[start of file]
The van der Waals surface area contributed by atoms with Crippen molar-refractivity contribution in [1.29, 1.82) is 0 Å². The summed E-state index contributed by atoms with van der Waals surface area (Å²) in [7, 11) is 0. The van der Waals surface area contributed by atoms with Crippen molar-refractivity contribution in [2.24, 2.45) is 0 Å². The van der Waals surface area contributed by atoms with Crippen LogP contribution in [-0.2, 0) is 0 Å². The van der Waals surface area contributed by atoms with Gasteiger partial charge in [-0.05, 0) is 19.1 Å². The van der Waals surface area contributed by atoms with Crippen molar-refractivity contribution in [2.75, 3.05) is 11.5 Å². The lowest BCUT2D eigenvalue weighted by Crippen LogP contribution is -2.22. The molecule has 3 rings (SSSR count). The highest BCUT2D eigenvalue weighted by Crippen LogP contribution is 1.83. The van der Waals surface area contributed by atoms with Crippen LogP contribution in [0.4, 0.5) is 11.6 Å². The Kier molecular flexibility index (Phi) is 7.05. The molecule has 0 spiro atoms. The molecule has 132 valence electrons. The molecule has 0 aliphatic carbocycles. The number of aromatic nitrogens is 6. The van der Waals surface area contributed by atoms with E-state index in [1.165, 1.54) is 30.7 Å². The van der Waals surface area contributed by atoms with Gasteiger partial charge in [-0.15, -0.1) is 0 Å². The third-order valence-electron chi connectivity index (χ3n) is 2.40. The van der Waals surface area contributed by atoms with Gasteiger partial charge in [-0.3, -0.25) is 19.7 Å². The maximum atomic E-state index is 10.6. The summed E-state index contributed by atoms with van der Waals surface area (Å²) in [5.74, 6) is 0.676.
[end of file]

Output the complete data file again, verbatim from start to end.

The van der Waals surface area contributed by atoms with Crippen molar-refractivity contribution in [1.29, 1.82) is 0 Å². The summed E-state index contributed by atoms with van der Waals surface area (Å²) in [7, 11) is 0. The van der Waals surface area contributed by atoms with Crippen molar-refractivity contribution in [2.24, 2.45) is 0 Å². The van der Waals surface area contributed by atoms with Crippen LogP contribution in [-0.2, 0) is 0 Å². The van der Waals surface area contributed by atoms with Gasteiger partial charge in [-0.05, 0) is 19.1 Å². The van der Waals surface area contributed by atoms with Crippen molar-refractivity contribution in [2.75, 3.05) is 11.5 Å². The lowest BCUT2D eigenvalue weighted by Crippen LogP contribution is -2.22. The molecule has 3 rings (SSSR count). The highest BCUT2D eigenvalue weighted by Crippen LogP contribution is 1.83. The van der Waals surface area contributed by atoms with Crippen LogP contribution in [0.4, 0.5) is 11.6 Å². The Kier molecular flexibility index (Phi) is 7.05. The molecule has 0 spiro atoms. The molecule has 132 valence electrons. The molecule has 0 aliphatic carbocycles. The number of aromatic nitrogens is 6. The van der Waals surface area contributed by atoms with E-state index in [1.165, 1.54) is 30.7 Å². The van der Waals surface area contributed by atoms with Gasteiger partial charge in [-0.15, -0.1) is 0 Å². The third-order valence-electron chi connectivity index (χ3n) is 2.40. The van der Waals surface area contributed by atoms with Gasteiger partial charge in [-0.3, -0.25) is 19.7 Å². The maximum atomic E-state index is 10.6. The summed E-state index contributed by atoms with van der Waals surface area (Å²) in [5.74, 6) is 0.676.